Let their egos write checks that reality can’t cash. Oftentimes, leaders attain their position because they believe they’re special — a fascinating misconception that’s nevertheless often self-fulfilling. The problem with that is the slippery slope of drinking your own Kool-Aid. Either you grow up or, sooner or later, things end up unraveling. I’ve seen it time and again, and it isn’t pretty.
Publicly eviscerate employees. Of all the things I’ve experienced over the decades, this is not only the most dehumanizing but also the most demoralizing to employees. I had a couple of CEOs that practiced this on a regular basis, and both were universally despised, as a result. Moreover, both self-destructed in the end.
Wall off their feelings. This may sound touchy-feely, but it’s far from it. Researchers are fond of classifying executives and leaders as psychopathic, but the mechanism by which that happens is compartmentalizing of emotions. If you’ve ever wondered how people who seem to lack any semblance of humor or humility can behave the way they do, the answer is, if you’re not connected to your emotions, you’re far less human.
Surround themselves with bureaucrats, BSers and yes-men. When you encourage the status quo and discourage dissent, you doom the organization to stagnation and eventual decline.
Threaten. Threats don’t work. They’re just as likely to motivate the opposite behavior of what you’re trying to achieve. They diminish your authority and make you appear weak and small. You should communicate what you want and why, then act on the results. That works. Threats don’t. And for God’s sake, never threaten an employee with his job or a vendor with your business. That’s just out of control.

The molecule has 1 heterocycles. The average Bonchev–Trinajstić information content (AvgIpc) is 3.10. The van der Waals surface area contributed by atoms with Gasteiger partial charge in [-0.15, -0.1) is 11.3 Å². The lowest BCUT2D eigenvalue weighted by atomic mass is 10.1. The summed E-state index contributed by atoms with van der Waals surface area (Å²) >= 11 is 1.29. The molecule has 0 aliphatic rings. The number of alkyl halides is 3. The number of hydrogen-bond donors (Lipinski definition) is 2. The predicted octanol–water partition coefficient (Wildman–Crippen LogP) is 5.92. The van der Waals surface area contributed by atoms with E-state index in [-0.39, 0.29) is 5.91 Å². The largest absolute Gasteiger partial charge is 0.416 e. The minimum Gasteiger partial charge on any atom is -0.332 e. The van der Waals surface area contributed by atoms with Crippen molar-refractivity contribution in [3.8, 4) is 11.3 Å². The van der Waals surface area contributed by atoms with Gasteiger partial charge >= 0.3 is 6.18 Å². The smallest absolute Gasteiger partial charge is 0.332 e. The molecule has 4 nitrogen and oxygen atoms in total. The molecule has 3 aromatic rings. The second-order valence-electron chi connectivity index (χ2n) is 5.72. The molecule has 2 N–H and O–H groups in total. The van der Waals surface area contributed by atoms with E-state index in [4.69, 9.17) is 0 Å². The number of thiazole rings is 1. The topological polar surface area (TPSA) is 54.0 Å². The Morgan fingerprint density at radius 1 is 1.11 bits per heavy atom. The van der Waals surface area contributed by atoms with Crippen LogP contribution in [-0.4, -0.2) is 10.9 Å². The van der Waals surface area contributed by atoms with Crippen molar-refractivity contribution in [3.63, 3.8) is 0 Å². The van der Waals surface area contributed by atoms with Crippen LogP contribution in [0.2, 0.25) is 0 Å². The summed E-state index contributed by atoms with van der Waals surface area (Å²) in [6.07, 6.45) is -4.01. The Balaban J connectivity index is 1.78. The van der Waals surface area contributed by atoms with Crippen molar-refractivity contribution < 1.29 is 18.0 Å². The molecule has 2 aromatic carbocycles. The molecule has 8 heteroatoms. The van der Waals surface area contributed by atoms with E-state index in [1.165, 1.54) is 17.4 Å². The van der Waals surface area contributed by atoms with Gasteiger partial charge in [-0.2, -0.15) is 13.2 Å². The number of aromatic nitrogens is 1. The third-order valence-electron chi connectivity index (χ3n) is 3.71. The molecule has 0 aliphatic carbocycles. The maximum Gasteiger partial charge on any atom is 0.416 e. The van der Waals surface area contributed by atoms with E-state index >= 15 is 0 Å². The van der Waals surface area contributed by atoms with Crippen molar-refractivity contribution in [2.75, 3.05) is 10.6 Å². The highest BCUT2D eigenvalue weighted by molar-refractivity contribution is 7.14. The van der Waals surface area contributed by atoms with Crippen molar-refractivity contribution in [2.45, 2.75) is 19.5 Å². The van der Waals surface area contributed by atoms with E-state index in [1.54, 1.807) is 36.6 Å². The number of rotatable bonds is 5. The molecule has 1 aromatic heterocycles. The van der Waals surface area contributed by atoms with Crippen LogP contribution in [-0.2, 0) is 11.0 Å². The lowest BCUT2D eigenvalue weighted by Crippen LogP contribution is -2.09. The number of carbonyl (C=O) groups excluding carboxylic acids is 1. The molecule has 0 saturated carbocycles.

Act out like little children. Everyone goes through the same stages of human development on the road to adulthood and maturity. Unfortunately, some of us get stuck in one stage or another, stunting our growth and rendering us dysfunctional. We look just like ordinary adults, but we actually behave a lot more like children, acting out, throwing tantrums and generally making life miserable for everyone around us.
Break the law. America is a nation of laws, and civil or criminal, they’re black and white for a reason. For some reason, executives will sometimes risk everything — power, wealth, careers, families, everything — for motives most of us will never understand. We’re talking accounting, securities, bank, wire and mail fraud; insider trading; bribery; obstruction of justice; conspiracy; discrimination; harassment; it’s a long, long list.”
This week, be honest with yourself. Could your behavior be defined by one of these 10 categories? If so, you may have moved away from a management style that helps your people be successful into territory that is counterproductive, dysfunctional or destructive. If you find yourself doing any of these things, stop. Ask for help to stop. Get some feedback and suggestions from one of your peers or friends to help you find ways to avoid these dysfunctional behaviors. Hire a coach to help you draw out your more supportive behaviors. Talk with your human resource manager to find professional development courses that can teach you effective ways to manage others.
As Albert Schweitzer said, “Example is leadership.”
Have a good week,